To many people this may sound crazy, but I recently invested in a poker player for the first time.
Investing or “backing” poker players has become more popular in recent times with entire websites dedicated to brokering these transactions.
But perhaps I should take a step back and explain why anyone would want to invest in a poker player. After all, isn’t the fun of poker actually playing the game?
Why Someone Would Invest in a Poker Player
Poker, like most casino games, can be fun regardless if you win or lose. Also like other poker games, any given day a relatively new player can beat even the best players.
Many experienced poker players feel they have at least a slight edge over the rest of the field. Because of the high level of variance in poker, or in other words the odds of a worse hand or player winning any given hand or tournament, poker players need to be playing their top game every single hand to maintain their edge or advantage. This can be mentally draining over the course of hours and hours of play.
All of this can be bypassed by investing in a poker player instead of playing yourself. You still are exposed to the upside that comes with poker tournaments, but you don’t have to deal with any of the physical and mental strain of playing optimally for hours and hours at at time.
For me investing in a player was fun because I’m not able to play poker nearly as much as I would like to. I went to Vegas for four days recently and played seven tournaments in that time, but I have trouble even playing one tournament a month or every other month at home. There’s simply too much demand on my time to be sitting at a table for 8+ hours.
How I found this player
In short, Twitter. I have a ton of lists on Twitter ranging from “Health Care” to “Minnesota” and all the way down to “Minnesota Poker.” My Minnesota Poker list consists of regular players in Minnesota and, more importantly, casinos and card rooms in the State. In all honesty the main benefit of this is to get in on giveaways for free tournament seats, which I’ve won a few times.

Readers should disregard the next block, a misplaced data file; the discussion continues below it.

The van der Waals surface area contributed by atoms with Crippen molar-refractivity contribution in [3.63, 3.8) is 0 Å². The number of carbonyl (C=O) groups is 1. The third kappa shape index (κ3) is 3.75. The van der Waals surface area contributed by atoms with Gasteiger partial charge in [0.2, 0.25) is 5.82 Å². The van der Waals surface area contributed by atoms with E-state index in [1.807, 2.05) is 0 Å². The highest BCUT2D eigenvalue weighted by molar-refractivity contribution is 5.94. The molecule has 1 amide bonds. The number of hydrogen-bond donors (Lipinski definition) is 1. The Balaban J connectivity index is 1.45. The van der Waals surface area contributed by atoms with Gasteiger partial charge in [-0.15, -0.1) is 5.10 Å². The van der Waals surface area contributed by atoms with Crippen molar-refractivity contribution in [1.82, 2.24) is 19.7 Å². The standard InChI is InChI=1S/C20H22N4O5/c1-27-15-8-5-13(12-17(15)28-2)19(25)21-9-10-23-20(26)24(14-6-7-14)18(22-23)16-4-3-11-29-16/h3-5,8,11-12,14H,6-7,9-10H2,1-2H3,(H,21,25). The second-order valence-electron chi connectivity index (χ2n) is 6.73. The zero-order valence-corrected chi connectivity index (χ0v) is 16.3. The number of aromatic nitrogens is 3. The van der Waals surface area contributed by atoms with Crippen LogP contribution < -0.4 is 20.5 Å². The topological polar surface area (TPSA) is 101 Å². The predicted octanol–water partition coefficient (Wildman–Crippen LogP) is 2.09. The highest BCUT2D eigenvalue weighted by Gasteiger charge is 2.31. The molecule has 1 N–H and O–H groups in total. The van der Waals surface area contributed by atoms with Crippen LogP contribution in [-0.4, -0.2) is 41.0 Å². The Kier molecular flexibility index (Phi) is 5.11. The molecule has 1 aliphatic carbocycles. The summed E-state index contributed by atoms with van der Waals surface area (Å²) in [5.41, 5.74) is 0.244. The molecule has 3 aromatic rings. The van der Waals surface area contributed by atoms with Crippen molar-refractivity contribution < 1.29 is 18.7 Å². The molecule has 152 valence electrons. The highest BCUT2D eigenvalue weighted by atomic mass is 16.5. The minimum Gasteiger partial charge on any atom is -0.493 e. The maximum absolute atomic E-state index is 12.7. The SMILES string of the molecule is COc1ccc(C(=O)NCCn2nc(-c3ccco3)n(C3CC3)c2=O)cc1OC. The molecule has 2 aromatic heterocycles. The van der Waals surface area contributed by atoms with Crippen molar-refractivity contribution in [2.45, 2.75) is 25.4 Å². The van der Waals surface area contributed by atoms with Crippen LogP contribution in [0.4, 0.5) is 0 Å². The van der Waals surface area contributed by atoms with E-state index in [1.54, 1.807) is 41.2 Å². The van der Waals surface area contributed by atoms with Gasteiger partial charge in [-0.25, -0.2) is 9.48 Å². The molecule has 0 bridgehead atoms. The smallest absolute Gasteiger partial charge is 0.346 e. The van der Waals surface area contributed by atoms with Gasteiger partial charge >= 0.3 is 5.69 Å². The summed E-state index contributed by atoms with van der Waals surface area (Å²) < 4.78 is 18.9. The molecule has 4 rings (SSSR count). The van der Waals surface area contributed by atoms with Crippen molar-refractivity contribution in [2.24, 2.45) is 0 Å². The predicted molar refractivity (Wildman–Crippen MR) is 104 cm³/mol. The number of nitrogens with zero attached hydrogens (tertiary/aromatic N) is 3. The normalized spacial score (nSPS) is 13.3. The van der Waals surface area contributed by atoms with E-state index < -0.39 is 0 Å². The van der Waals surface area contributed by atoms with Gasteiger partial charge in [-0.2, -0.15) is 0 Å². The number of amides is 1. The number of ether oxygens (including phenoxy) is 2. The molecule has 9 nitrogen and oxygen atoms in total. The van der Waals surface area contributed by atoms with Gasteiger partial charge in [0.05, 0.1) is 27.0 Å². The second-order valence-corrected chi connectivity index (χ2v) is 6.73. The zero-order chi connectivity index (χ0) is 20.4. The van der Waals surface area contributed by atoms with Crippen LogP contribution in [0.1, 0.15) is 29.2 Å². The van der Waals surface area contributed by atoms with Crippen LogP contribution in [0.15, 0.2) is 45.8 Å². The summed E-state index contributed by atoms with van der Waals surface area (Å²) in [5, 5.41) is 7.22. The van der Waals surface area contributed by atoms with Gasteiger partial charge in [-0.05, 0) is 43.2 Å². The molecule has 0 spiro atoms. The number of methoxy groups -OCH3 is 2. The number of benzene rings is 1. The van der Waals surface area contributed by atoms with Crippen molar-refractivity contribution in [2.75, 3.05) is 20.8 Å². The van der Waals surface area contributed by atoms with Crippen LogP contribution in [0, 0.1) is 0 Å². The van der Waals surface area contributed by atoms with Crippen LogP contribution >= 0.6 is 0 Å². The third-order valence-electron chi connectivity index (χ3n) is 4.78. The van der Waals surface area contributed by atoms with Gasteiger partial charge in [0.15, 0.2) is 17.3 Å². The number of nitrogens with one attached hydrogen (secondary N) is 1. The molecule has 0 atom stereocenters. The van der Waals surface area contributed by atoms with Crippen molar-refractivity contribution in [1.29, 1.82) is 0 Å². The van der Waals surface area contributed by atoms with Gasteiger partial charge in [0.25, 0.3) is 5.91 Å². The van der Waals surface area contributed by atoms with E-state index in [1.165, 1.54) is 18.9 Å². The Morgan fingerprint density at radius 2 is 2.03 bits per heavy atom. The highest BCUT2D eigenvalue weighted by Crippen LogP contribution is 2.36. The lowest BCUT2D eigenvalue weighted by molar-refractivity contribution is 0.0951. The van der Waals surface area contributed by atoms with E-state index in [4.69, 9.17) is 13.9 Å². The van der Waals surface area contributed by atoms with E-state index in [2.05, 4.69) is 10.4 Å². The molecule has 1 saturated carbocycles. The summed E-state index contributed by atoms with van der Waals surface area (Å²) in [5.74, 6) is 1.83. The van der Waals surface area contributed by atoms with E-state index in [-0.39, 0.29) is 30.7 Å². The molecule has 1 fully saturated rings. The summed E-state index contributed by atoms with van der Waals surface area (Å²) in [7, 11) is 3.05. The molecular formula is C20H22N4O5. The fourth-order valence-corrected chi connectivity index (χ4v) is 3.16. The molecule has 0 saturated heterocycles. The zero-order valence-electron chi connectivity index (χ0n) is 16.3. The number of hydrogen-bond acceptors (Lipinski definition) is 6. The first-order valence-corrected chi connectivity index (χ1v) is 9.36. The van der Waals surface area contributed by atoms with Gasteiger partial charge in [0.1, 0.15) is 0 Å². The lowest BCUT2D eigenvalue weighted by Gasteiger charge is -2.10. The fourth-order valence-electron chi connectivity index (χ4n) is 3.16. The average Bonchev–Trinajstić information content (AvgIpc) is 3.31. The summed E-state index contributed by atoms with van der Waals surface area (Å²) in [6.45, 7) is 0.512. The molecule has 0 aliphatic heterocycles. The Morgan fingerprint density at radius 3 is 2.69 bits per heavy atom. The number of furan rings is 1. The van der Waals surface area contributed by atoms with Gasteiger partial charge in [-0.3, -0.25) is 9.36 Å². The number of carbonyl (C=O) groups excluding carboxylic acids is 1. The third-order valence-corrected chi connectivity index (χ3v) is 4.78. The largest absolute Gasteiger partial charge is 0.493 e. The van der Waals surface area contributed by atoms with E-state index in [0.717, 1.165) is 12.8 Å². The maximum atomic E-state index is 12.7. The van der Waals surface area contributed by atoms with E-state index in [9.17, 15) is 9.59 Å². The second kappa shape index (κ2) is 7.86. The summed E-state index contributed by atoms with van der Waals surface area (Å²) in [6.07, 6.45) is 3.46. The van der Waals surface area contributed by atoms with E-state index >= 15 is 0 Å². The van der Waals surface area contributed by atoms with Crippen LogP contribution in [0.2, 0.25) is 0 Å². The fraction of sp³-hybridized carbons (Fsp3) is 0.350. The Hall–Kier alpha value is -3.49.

The player I invested in I had played with once a long while back, but even more than that she seemed to take the game very seriously. Because of how level the playing field is in poker with a huge number of players with a lot of experience, it’s important to always focus on improving your game.
When I saw her tweet that she was selling 65% (i.e. she would buy in 35% with her own money and sell the remaining 65% to investors) I thought “why not?”
Vegas baby! Holler if you want some of this 🖤 pic.twitter.com/xZZq1xzL6C
— Emily (@OhDagEmily) April 17, 2017
One thing I really liked was that she was playing a lot of events. Like I said earlier, there is a ton of variance in poker and even if you are playing your best you could easily lose ten or twenty tournaments before cashing in one.
So I bought 2% of the action, or $218.
How the transaction went through
There are entire websites that broker investors and poker players, but more and more I’ve seen a more casual arrangement where people tweet out that they are selling action and broker it that way. It can be shocking how quickly some people get backed through Twitter. But then again there’s a lot of people who would be shocked to hear that investing in poker players is even a thing!
After DM’ing with Emily the transaction went through quickly. I use PayPal all the time for the blog, so I was able to quickly send her money for my 2% stake.
How Much I Made (or Lost)
On to the fun part – following our player’s Twitter account as she posted updates from each tournament she played in. While she had mixed results early on, she went very far in one tournament and was SO close to a $100k score from a buy-in of $200. She ended 7th out of over 3,000 players in a tournament for a nice $11k cash.
Out 7th, we ran AQ<AK we turned 2 pair but he flopped his two pair. GG pic.twitter.com/0jXb48ZT4P
— Emily (@OhDagEmily) June 12, 2017
Because she was playing in a number of multi-day tournaments, she didn’t end up buying in as much as originally planned (around $10k). That was actually good news for investors because it meant instead of simply breaking even with the $11k cash, everyone made a nice profit of ~93%.
My $218 turned into $420. Not bad for my first poker investment!
Would I do it again?
I would definitely back another poker player in the future, but it’s easy to get on board with something that starts well. Poker has a lot of variance so I could just as easily lost my $218 I invested if one hand of one tournament had a different result.
I’m pretty open to alternative investments and I think it’s important to be open about how we can make our money work for us. With that being said, investing in poker players isn’t for everyone and I really wouldn’t recommend it if you can’t handle the thought of losing your entire investment. More likely than not that’s what will happen.
Have you ever made a non-traditional investment? What was it and how did it pan out for you? Would you consider making non-traditional investments in the future?